New Study Shows Greater Risk for Severe COVID-19 Among People with Diabetes

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This content originally appeared on diaTribe. Republished with permission.

By Eliza Skoler

New results from the CORONADO study reveal that one in five people with COVID-19 and diabetes die within 28 days of hospital admission. The main predictors of severe illness are older age and diabetes complications. 

In May, the CORONADO study revealed that one in ten people with COVID-19 and diabetes died within seven days of hospital admission. Read our early article on the study here.  New findings from the same study show that one in five people with COVID-19 and diabetes died within 28 days of hospital admission.

In the spring of 2020, the study followed 2,796 people with diabetes in France for 28 days after being admitted to the hospital for COVID-19. The analysis looked at rates of death and rates of discharge from the hospital during the 28-day period. The results revealed that after 28 days, 50% of individuals had been discharged and 21% of individuals had died (29% were still hospitalized). The analysis also looked at other factors in the study population:

  • Average age was 70 years old
  • About 40% had long-term microvascular (such as eye or kidney) or macrovascular (such as heart or leg) complications; 11% had heart failure
  • 78% had high blood pressure
  • Almost two thirds were men
  • 88% had type 2 diabetes, and 12% had type 1 diabetes

Older age, diabetes complications (especially heart disease and high blood pressure), difficulty breathing, use of anticoagulant (blood thinning) medication, and biological markers of inflammation were associated with a lower chance of hospital discharge. Similarly, older age, longer duration of diabetes, and a history of microvascular complications were associated with severe illness and poor outcomes from COVID-19 infection. On the other hand, younger age and metformin use were associated with leaving the hospital by the end of 28 days. As discussed in a previous article, while metformin use was associated with a more favorable health outcome, it was not shown to cause better health. Overall, the factors associated with death were the mirror-opposite of those associated with hospital discharge.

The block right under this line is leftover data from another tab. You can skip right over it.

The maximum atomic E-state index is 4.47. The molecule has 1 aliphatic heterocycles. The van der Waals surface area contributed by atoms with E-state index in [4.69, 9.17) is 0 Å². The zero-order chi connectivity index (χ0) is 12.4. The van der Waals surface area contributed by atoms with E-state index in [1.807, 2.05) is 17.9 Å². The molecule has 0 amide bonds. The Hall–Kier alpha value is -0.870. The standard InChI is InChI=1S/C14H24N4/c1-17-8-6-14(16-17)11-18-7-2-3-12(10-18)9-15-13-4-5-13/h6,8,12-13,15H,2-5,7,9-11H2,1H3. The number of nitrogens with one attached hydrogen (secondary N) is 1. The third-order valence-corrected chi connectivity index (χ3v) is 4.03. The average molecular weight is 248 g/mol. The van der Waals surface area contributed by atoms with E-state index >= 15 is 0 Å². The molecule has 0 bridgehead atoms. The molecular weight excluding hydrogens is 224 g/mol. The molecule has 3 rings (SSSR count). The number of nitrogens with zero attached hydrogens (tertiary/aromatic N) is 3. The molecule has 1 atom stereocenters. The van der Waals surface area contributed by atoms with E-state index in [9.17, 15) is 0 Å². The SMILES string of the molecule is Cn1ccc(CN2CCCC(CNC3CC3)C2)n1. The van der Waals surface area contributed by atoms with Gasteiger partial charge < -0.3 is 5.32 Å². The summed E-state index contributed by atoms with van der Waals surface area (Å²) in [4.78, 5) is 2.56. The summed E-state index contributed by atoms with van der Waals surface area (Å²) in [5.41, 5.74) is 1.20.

Long-term blood sugar management (measured by A1C) was not found to affect COVID-19 outcomes, though high plasma glucose levels at the time of hospitalization were strongly associated with death. Because glucose levels may be tied to COVID-19 outcomes, careful diabetes management remains important for preventing severe illness.

People with diabetes do not have a higher risk of getting COVID; rather, they are more likely to experience severe illness and worse outcomes if infected with COVID-19. It remains important for people with diabetes, as well as their contacts and loved ones, to do everything possible to stay healthy and safe: get vaccinated as soon as you can, continue to social distance, and wear one (or two!) masks in public. To learn more, read “What You Should Know About COVID-19 Vaccines and Diabetes” and “COVID Variants, Double Masks, Diabetes, Oh My!

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